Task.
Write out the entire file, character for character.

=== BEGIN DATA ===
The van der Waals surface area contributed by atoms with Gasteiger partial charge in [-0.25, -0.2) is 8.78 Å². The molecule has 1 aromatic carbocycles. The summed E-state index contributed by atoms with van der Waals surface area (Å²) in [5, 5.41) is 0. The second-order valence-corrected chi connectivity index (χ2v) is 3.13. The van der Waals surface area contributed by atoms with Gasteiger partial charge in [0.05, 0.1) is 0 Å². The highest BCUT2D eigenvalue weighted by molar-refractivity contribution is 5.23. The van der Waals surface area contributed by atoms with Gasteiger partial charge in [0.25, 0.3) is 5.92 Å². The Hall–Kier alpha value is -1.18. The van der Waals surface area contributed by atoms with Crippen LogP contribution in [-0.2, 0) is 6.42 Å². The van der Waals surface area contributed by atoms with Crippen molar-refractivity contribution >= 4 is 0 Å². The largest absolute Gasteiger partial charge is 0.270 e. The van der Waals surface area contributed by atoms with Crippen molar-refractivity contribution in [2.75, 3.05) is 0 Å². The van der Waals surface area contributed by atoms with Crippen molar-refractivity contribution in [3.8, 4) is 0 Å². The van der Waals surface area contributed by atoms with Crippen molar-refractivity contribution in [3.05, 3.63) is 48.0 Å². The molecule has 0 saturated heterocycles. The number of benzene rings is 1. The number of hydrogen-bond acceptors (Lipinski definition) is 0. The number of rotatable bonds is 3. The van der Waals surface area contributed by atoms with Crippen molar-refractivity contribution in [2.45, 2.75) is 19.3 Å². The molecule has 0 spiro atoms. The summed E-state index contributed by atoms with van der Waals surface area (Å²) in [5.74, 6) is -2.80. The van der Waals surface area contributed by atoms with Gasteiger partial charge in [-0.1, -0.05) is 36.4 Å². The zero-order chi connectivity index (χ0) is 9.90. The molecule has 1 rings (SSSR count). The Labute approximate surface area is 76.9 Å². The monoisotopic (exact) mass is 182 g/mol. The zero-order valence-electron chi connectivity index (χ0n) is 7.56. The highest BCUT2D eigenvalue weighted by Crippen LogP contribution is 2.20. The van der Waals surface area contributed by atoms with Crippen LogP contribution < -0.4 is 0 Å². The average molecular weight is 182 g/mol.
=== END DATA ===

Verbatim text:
The van der Waals surface area contributed by atoms with Gasteiger partial charge in [-0.25, -0.2) is 8.78 Å². The molecule has 1 aromatic carbocycles. The summed E-state index contributed by atoms with van der Waals surface area (Å²) in [5, 5.41) is 0. The second-order valence-corrected chi connectivity index (χ2v) is 3.13. The van der Waals surface area contributed by atoms with Gasteiger partial charge in [0.05, 0.1) is 0 Å². The highest BCUT2D eigenvalue weighted by molar-refractivity contribution is 5.23. The van der Waals surface area contributed by atoms with Gasteiger partial charge in [0.25, 0.3) is 5.92 Å². The Hall–Kier alpha value is -1.18. The van der Waals surface area contributed by atoms with Crippen LogP contribution in [-0.2, 0) is 6.42 Å². The van der Waals surface area contributed by atoms with Crippen molar-refractivity contribution >= 4 is 0 Å². The largest absolute Gasteiger partial charge is 0.270 e. The van der Waals surface area contributed by atoms with Crippen molar-refractivity contribution in [2.75, 3.05) is 0 Å². The van der Waals surface area contributed by atoms with Crippen molar-refractivity contribution in [3.8, 4) is 0 Å². The van der Waals surface area contributed by atoms with Crippen molar-refractivity contribution in [3.05, 3.63) is 48.0 Å². The molecule has 0 saturated heterocycles. The number of benzene rings is 1. The number of hydrogen-bond acceptors (Lipinski definition) is 0. The number of rotatable bonds is 3. The van der Waals surface area contributed by atoms with Crippen molar-refractivity contribution in [2.45, 2.75) is 19.3 Å². The molecule has 0 spiro atoms. The summed E-state index contributed by atoms with van der Waals surface area (Å²) in [5.74, 6) is -2.80. The van der Waals surface area contributed by atoms with Gasteiger partial charge in [-0.1, -0.05) is 36.4 Å². The zero-order chi connectivity index (χ0) is 9.90. The molecule has 1 rings (SSSR count). The Labute approximate surface area is 76.9 Å². The monoisotopic (exact) mass is 182 g/mol. The zero-order valence-electron chi connectivity index (χ0n) is 7.56. The highest BCUT2D eigenvalue weighted by Crippen LogP contribution is 2.20. The van der Waals surface area contributed by atoms with Crippen LogP contribution < -0.4 is 0 Å². The average molecular weight is 182 g/mol.